Article

Rousseau and Ethics

Christopher Bertram

in The Oxford Handbook of the History of Ethics

Published in print January 2013 | ISBN: 9780199545971
Published online April 2013 | | DOI: http://dx.doi.org/10.1093/oxfordhb/9780199545971.013.0013

Series: Oxford Handbooks in Philosophy

Rousseau and Ethics

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This chapter demonstrates that Rousseau sets out no systematic moral theory of his own but rather a series of theories about other matters (political, educational, religious) which contain remarks and opinions relevant to ethics, beginning with a discussion of his theory of psychological development. It then explores a number of possible answers to the questions: what, according to Rousseau is morality, and why should we be moral? Next, the chapter explains the meaning of Rousseau's natural goodness thesis. It presents two main accounts of how individuals can achieve a flourishing and satisfied life, the first of which is Rousseau's educational theory, as articulated in Emile; the second is the political philosophy he advances in the Social Contract.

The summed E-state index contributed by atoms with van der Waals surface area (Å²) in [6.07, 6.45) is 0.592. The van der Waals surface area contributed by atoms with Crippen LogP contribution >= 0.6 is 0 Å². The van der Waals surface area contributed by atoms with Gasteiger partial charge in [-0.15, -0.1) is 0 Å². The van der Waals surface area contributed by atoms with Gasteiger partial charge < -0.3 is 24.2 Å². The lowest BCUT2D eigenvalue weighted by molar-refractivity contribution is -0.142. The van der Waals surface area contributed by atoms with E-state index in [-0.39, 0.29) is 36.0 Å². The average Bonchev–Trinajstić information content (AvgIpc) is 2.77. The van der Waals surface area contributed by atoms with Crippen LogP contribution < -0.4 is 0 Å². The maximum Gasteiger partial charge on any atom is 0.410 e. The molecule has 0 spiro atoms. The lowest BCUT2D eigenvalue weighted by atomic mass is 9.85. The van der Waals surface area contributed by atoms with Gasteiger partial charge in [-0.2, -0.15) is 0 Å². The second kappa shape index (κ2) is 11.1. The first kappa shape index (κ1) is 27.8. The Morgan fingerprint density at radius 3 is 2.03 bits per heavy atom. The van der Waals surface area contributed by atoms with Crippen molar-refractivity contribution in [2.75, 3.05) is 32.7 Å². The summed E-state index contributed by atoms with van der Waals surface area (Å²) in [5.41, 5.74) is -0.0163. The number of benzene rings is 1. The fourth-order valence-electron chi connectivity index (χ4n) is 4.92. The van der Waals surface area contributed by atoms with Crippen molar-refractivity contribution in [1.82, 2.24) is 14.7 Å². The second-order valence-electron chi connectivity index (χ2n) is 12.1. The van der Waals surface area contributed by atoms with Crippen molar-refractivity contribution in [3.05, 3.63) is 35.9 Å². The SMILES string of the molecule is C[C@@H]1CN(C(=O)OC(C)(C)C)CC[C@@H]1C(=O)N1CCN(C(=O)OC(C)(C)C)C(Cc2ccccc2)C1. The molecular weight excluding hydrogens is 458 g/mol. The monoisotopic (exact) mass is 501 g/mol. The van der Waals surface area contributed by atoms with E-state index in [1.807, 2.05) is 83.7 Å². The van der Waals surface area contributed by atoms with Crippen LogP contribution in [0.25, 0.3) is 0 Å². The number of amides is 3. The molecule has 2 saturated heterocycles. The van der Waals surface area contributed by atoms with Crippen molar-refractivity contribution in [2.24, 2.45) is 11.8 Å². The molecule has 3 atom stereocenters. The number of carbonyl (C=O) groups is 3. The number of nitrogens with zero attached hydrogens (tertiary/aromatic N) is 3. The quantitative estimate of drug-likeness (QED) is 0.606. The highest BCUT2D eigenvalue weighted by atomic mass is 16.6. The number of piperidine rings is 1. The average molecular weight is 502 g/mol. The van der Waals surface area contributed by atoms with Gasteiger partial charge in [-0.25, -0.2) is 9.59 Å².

Keywords: ethical theory; morality; psychological development; natural goodness; educational theory; political philosophy

Article.  5785 words. 

Subjects: Philosophy ; Moral Philosophy ; History of Western Philosophy ; Social and Political Philosophy

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